If you are planning to export egg products from Australia, you will need to understand your obligations under the
Export Control Act 1982 and associated legislation, and be aware of all importing country requirements.
When shipping your goods out of Australia you may be required to register as an exporter with us. This will depend on how your goods are defined under the Export Control Act (prescribed or non-prescribed).
Read our step-by-step guide to exporting egg products from Australia.
Importing country requirements
All applicable importing country requirements must be met before you can export egg goods from Australia.
Some countries set additional documentation and registration conditions for goods imported to their country.
Check our Manual of Importing Country Requirements (MICoR) for any conditions relating to your goods.
Register as an exporter
Before exporting prescribed egg products, you must be registered with us. Registration requirements vary and depend on your specific role in the exporting process.
Export using registered establishments
All prescribed goods exported from Australia must be sourced from, processed in and stored in
export registered establishments.
Goods dispatched from the manufacturer must only be moved to another export registered establishment (unless the goods are being shipped directly to the wharf or airport terminal) and an export permit has been issued.
Exporters are responsible for making sure that all establishments used to prepare and or store goods for export are registered with us for the particular products being shipped.
Establishments that do not need to register include laying establishments that do not pack product for export.
Requesting an export permit
Before exporting prescribed egg products, you will need to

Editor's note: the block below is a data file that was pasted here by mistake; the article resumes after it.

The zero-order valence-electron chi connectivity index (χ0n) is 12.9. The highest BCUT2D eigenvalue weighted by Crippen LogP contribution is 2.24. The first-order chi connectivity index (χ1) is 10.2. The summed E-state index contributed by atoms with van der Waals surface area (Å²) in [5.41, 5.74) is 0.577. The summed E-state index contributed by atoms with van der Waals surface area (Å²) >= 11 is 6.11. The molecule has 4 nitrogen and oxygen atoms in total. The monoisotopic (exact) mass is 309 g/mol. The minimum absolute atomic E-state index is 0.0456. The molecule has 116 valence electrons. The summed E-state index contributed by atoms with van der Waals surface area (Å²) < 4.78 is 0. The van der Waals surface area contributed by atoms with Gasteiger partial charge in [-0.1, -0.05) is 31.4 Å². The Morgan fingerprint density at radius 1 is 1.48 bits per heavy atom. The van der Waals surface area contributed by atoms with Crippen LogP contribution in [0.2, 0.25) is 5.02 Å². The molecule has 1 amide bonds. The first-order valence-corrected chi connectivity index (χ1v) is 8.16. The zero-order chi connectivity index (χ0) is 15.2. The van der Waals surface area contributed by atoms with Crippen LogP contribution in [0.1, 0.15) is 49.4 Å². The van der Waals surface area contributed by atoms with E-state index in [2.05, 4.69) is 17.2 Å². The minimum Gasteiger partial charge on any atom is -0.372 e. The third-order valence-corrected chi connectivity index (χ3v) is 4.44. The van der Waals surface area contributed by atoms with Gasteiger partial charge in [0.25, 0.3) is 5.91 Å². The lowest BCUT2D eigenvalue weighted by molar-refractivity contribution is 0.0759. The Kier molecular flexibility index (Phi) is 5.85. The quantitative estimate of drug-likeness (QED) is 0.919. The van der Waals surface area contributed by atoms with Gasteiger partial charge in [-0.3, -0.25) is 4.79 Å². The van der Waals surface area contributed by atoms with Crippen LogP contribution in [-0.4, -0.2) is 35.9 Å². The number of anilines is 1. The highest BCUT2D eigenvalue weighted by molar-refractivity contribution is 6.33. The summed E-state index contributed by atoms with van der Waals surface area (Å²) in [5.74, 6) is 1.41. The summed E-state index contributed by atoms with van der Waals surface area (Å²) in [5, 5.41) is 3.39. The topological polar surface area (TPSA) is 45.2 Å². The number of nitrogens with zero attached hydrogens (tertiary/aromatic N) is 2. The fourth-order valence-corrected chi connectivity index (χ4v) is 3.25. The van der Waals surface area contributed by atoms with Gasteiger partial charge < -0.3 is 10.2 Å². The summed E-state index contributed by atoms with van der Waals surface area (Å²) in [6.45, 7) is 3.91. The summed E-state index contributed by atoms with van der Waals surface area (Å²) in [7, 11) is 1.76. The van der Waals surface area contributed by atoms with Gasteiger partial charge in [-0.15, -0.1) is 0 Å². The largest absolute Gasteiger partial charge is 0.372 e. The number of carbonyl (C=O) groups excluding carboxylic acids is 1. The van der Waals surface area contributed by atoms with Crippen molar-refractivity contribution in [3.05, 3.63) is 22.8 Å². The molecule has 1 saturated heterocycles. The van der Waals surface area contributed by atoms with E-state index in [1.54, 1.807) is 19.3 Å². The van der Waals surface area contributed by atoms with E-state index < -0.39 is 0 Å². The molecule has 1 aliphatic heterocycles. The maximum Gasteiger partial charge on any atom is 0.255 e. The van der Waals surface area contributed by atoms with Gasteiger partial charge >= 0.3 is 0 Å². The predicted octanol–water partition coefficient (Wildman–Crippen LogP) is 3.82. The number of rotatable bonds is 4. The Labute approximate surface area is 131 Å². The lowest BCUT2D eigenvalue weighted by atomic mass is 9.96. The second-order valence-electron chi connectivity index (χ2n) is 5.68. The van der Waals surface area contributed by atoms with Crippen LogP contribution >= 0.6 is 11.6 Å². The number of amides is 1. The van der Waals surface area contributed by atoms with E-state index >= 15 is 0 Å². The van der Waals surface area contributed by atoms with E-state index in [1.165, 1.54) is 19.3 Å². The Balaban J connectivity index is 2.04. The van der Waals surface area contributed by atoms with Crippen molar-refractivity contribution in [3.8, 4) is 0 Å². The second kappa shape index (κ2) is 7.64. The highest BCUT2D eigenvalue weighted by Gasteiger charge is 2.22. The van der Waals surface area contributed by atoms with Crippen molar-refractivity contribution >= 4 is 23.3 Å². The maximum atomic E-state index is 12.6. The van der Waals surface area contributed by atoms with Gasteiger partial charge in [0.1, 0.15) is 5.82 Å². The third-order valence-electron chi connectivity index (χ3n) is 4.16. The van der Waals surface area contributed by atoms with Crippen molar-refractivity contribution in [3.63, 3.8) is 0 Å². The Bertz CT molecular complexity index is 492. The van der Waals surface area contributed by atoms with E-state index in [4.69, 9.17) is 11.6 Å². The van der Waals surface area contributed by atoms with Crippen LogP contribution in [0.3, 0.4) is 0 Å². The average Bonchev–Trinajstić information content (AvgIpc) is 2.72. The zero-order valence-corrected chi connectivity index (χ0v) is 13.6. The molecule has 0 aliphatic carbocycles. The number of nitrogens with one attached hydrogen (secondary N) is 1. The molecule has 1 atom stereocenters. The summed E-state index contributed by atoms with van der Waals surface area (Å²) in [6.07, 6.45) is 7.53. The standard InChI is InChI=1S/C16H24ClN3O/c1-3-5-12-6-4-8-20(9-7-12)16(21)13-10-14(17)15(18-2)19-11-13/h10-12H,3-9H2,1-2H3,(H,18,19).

make a Request for Permit (RFP) using EXDOC.
As part of the RFP, you will need to confirm that you have:
Declaration of Compliance for each of the products being exported, which confirms the eligibility of goods for export
- supporting documents required by the importing country
transfer declaration, which is required each time a product is moved between registered establishments.
Manufacturers are responsible for providing you with the Declaration of Compliance and may provide evidence that the goods meet any specific importing country requirements. If evidence of importing country compliance is not available from the manufacturer then as the exporter you will need to verify how this requirement is met.
After an RFP is approved you will be issued with an export permit, which is required for all shipments leaving Australia. You will also be issued with a health certificate, if required by your importing country.
Fees and charges apply to requests for export permits and health certificates.
Classifying your goods
When you lodge your RFP, you will need to include certain details, including but not limited to:
- product type (whole eggs or processed eggs)
- cut code used to identify your goods and matching the product type
- Australian Harmonised Export Commodity Codes (AHECCs) for your product, which is linked to both the product type and cut code.
Check which codes you need to use when requesting an export permit.
AHECCs are used to classify internationally traded goods as they enter and leave the country. AHECCs are used by us to instruct the
Department of Immigration and Border Protection when specific goods are required to be accompanied by an export permit before entering the wharf or airport and being cleared for export.
Export documentation is not required for goods:
- exported to New Zealand
- legally imported into Australia, which have not been further processed or repacked before re-export
- that are
non-prescribed under export legislation where there are no registration requirements imposed by the importing country – some countries may still require registration and certification for some non-prescribed goods
- in small consignments of no more than:
- 10 kilograms when in solid form
- 10 litres when in liquid form.
Check importing country requirements before you export any goods that may fall under these exceptions.
You should always check with your importer before you export, to see if they have any further requirements for your product.